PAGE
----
Wednesday, March 16, 2011
Let's look at the all-time top 20 list:
1. Patrick Roy
2. Martin Brodeur
3. Terry Sawchuk
4. Tony Esposito
5. Glenn Hall
6. Jacques Plante
7. Curtis Joseph
8. Ed Belfour
9. Dominik Hasek
10. John Vanbiesbrouck
11. Roberto Luongo
12. Rogie Vachon
13. Sean Burke
14. Harry Lumley
15. Gump Worsley
16. Tomas Vokoun
17. Grant Fuhr
18. Tom Barrasso
19. Bernie Parent
20. Billy Smith
I conclude pretty confidently that the above list doesn't come close to passing the common sense test, as it deviates significantly from virtually every other ranking method out there. There's lots that I could nitpick, but I'll just point out that I don't think I've ever seen any other career list, statistical or subjective, that had Joseph, Belfour and Hasek ranked in that order.
It looks like the percentage of credit given to the goalies for team results is too high, and longevity has an excessive impact on the rankings. I probably rate Sean Burke higher than most, especially for his work in the second half of his career, but he still shouldn't be anywhere close to 13th all-time. In fact, given that Burke ranks 12th in career games played, he's a pretty good test case to see whether you are evaluating a goalie's actual performance or just giving them points for showing up for work. I can't help but conclude that Goalie Point Shares does far too much of the latter.
If you're looking for a one stat representation of a goalie's career, I'd still recommend sticking to era-adjusted save percentage or GVT.
Monday, March 7, 2011
Here are some career games played numbers, counting all games played in the regular season and playoffs in the NHL, all games played in a major European professional league and all games played in senior international competitions:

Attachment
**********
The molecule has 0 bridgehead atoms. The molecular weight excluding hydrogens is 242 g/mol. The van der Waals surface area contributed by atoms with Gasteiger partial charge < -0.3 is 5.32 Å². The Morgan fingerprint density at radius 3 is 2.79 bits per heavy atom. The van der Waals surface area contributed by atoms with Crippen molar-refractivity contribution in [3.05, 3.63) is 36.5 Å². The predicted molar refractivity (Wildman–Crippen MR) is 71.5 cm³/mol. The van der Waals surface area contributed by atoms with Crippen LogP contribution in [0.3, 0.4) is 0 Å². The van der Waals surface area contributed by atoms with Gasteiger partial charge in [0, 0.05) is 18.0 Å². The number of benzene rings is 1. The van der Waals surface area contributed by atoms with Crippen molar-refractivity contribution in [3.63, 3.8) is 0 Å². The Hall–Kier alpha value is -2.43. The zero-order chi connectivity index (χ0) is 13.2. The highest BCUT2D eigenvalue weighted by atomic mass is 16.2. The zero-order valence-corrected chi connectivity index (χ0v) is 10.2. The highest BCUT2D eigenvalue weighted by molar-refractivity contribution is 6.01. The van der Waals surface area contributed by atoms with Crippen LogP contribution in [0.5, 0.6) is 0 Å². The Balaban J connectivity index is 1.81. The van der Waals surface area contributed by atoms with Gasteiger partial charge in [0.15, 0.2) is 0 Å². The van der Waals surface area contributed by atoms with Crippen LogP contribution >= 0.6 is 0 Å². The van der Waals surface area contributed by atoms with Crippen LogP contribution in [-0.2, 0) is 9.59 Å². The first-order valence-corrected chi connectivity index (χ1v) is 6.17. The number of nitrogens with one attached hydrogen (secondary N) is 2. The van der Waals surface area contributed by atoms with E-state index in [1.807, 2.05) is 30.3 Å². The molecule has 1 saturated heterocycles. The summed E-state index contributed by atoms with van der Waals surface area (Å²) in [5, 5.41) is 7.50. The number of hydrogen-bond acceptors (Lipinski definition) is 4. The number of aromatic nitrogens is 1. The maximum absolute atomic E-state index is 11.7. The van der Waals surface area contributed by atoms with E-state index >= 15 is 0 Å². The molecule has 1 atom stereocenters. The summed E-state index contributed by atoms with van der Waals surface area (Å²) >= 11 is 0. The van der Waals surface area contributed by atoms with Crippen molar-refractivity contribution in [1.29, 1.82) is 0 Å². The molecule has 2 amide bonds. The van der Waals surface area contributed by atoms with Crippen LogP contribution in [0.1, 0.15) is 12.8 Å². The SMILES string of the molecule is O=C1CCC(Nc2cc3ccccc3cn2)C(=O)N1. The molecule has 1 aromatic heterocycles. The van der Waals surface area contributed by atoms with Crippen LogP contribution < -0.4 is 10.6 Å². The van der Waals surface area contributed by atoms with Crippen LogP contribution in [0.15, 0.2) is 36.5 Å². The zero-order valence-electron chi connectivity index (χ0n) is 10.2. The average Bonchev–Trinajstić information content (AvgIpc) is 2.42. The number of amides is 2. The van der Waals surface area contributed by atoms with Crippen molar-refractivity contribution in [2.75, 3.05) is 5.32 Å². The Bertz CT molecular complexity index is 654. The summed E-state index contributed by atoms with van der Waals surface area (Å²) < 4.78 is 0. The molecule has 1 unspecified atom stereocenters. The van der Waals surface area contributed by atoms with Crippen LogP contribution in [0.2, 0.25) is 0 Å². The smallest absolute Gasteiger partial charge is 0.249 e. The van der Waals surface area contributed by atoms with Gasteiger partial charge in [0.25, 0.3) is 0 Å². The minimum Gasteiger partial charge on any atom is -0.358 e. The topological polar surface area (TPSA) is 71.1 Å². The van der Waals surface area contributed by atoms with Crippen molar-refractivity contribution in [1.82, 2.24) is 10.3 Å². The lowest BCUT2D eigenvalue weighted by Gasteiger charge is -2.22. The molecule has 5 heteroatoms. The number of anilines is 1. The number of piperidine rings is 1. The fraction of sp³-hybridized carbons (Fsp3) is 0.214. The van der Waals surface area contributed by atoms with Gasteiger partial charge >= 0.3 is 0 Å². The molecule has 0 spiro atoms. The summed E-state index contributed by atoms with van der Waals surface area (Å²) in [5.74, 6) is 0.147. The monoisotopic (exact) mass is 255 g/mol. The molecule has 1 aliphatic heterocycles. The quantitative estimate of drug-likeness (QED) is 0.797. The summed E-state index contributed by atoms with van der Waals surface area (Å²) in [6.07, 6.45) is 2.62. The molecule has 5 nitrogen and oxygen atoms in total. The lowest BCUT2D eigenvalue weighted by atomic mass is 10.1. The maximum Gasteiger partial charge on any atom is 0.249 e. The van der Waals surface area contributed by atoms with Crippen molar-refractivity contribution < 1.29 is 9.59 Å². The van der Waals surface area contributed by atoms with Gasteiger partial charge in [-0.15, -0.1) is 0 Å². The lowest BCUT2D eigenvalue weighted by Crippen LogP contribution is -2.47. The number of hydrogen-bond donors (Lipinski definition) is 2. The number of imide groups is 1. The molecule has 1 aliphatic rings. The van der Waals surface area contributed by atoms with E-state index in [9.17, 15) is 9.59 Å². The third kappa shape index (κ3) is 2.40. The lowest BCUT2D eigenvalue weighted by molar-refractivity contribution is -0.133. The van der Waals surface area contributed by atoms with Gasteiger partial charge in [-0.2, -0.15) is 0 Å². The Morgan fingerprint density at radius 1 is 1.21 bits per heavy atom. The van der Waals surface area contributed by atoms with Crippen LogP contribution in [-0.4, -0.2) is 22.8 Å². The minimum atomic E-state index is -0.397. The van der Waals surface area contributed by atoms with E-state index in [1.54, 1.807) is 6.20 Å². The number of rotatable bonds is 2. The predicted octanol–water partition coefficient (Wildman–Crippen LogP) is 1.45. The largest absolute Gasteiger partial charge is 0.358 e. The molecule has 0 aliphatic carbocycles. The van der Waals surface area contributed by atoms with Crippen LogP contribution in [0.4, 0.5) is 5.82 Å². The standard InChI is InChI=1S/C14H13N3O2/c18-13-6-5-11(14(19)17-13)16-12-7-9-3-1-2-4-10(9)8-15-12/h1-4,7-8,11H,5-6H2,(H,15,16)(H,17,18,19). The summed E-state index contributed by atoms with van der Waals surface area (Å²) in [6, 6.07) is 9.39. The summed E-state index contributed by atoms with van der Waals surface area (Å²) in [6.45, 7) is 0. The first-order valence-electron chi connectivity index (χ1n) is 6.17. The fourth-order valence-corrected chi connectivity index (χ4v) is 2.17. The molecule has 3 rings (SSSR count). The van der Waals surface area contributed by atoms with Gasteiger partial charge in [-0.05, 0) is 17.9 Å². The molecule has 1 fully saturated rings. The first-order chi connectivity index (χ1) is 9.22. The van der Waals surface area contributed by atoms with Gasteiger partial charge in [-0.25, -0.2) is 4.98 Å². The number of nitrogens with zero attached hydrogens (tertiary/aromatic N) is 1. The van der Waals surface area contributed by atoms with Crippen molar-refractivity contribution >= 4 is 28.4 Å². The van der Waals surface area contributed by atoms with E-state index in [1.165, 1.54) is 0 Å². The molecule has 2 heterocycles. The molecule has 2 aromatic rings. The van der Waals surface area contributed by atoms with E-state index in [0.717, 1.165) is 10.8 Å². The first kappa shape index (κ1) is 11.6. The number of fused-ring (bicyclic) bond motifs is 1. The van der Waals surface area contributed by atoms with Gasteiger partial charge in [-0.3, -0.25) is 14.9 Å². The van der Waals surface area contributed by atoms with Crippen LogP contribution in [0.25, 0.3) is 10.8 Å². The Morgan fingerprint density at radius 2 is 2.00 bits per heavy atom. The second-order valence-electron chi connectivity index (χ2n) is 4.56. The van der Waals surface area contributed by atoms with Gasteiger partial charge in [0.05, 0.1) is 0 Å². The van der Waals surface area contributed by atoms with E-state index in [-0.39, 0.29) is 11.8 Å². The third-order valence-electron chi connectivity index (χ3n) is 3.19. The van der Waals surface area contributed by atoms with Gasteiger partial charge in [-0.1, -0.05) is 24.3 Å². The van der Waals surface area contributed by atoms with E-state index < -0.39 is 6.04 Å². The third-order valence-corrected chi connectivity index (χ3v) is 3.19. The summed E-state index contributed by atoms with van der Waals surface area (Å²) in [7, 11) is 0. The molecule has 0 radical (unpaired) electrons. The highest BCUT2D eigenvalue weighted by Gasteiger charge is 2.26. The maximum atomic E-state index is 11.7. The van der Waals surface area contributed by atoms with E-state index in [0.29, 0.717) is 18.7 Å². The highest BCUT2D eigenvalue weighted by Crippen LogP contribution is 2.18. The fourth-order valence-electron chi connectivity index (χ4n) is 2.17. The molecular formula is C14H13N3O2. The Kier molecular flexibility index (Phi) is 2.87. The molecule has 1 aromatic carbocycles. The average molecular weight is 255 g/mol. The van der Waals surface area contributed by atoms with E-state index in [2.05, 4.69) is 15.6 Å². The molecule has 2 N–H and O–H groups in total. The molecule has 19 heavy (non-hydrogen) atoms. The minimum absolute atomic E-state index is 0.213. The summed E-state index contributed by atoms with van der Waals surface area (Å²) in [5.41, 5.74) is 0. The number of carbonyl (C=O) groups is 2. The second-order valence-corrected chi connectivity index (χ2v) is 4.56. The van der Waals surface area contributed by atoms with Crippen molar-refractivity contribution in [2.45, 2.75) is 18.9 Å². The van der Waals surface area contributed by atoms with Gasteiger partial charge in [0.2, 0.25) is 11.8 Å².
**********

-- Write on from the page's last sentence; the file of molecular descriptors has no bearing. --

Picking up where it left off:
1. Dominik Hasek: 1,358
2. Martin Brodeur: 1,325
3. Patrick Roy: 1,282
4. Ed Belfour: 1,153
5. Curtis Joseph: 1,092
Brodeur and Roy have been rightly praised for their excellent longevity, but it's the guy at the top of the list that might surprise some NHL fans.
Hasek was the youngest professional hockey player ever as a 16 year old in the Czech League, and he led the KHL in shutouts this season three decades later at the age of 46. To put that into perspective, Gordie Howe's professional career spanned 34 years, just 4 more than Hasek's to date.
Hasek ranks 5th all-time among NHL players in career GVT, even though just 63% of his professional games were played in the NHL. Give him credit for those European games (the vast majority of which were played while Hasek was good enough to play in the NHL but prevented from doing so by communism), and there's probably a good argument to rank him no worse than 3rd behind only Howe and Wayne Gretzky for the highest total value career ever.
Friday, March 4, 2011
Through December 31, Antti Niemi had a career save percentage of .907 on his first 2,197 shots faced in the NHL, including his playoff run with Chicago. That's not enough to even cover league average, which has been north of .910 for the last couple of seasons. Given that Niemi is an undrafted free agent who has never stood out from the pack in any professional league has played in, that doesn't seem to indicate much of a future as an NHL starting goalie.
In the 2011 calendar year, though, things have turned around for the Finnish netminder. Niemi has stopped 670 of 716 shots for a .936 save percentage since January 1. The result is that the Sharks recently signed him to a 4 year, $15.2 million deal.
Chicago wasn't willing to pay Niemi $2.75 million for just one season, yet San Jose apparently thinks he's worth a million bucks more than that for each of the next four years. This is also after the Sharks signed Niemi for $2 million during the offseason, and after Niemi struggled early on. Two bad months + two good months = roughly two times the paycheque? Both the term and the money make that a pretty baffling move from San Jose's perspective. Perhaps they're so desperate to finally win something in the playoffs that they're willing to overpay anybody with a Stanley Cup ring on his finger.
To quote Gabe Desjardins in a comment written as a follow-up to his terrific post on a goalie's first 15 NHL games:
"The main point here is that you need 2000+ shots to make a decision about a goalie…And that to get a 2000-shot tryout, you’re best off hitting a performance high in your first few hundred shots…"
Niemi did it backwards. He got his 2000 shot tryout, and he couldn't even manage to be league average despite playing on strong teams the entire time. Then he hit a performance high in his next 700 shots and cashed in. The result is that he'll have a higher cap hit next season than either Pekka Rinne or Kari Lehtonen.
Rinne, Lehtonen and Niemi are all Finnish starting goalies, but I'd still maintain that one of them is not like the others. Whether it was a result of falling in love with his recent form or overrating his playoff team success, San Jose appears to have made a pretty bad bet with the Niemi contract.